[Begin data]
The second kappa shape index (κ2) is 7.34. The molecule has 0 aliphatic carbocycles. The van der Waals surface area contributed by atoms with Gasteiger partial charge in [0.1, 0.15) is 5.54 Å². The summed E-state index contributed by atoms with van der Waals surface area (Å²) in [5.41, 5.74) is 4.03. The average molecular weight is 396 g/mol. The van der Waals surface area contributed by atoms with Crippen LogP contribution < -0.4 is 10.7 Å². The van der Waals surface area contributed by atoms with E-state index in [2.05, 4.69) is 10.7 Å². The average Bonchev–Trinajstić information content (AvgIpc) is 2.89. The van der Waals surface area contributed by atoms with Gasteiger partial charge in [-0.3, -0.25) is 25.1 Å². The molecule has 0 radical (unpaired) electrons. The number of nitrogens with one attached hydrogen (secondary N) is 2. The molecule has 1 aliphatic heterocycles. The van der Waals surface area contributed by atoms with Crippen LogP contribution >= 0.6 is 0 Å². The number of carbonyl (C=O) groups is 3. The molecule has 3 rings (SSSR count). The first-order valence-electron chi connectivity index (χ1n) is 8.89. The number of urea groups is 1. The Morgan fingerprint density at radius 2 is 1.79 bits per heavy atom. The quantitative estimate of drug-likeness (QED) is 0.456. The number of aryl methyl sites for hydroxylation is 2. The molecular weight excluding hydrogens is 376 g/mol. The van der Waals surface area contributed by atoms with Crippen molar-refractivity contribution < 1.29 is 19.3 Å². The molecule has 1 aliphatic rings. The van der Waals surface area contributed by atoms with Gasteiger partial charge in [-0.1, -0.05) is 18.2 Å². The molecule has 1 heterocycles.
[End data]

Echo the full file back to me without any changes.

The second kappa shape index (κ2) is 7.34. The molecule has 0 aliphatic carbocycles. The van der Waals surface area contributed by atoms with Gasteiger partial charge in [0.1, 0.15) is 5.54 Å². The summed E-state index contributed by atoms with van der Waals surface area (Å²) in [5.41, 5.74) is 4.03. The average molecular weight is 396 g/mol. The van der Waals surface area contributed by atoms with Crippen LogP contribution < -0.4 is 10.7 Å². The van der Waals surface area contributed by atoms with E-state index in [2.05, 4.69) is 10.7 Å². The average Bonchev–Trinajstić information content (AvgIpc) is 2.89. The van der Waals surface area contributed by atoms with Gasteiger partial charge in [-0.3, -0.25) is 25.1 Å². The molecule has 0 radical (unpaired) electrons. The number of nitrogens with one attached hydrogen (secondary N) is 2. The molecule has 1 aliphatic heterocycles. The van der Waals surface area contributed by atoms with Crippen LogP contribution >= 0.6 is 0 Å². The number of carbonyl (C=O) groups is 3. The molecule has 3 rings (SSSR count). The first-order valence-electron chi connectivity index (χ1n) is 8.89. The number of urea groups is 1. The Morgan fingerprint density at radius 2 is 1.79 bits per heavy atom. The quantitative estimate of drug-likeness (QED) is 0.456. The number of aryl methyl sites for hydroxylation is 2. The molecular weight excluding hydrogens is 376 g/mol. The van der Waals surface area contributed by atoms with Crippen molar-refractivity contribution < 1.29 is 19.3 Å². The molecule has 1 aliphatic rings. The van der Waals surface area contributed by atoms with Gasteiger partial charge in [-0.1, -0.05) is 18.2 Å². The molecule has 1 heterocycles.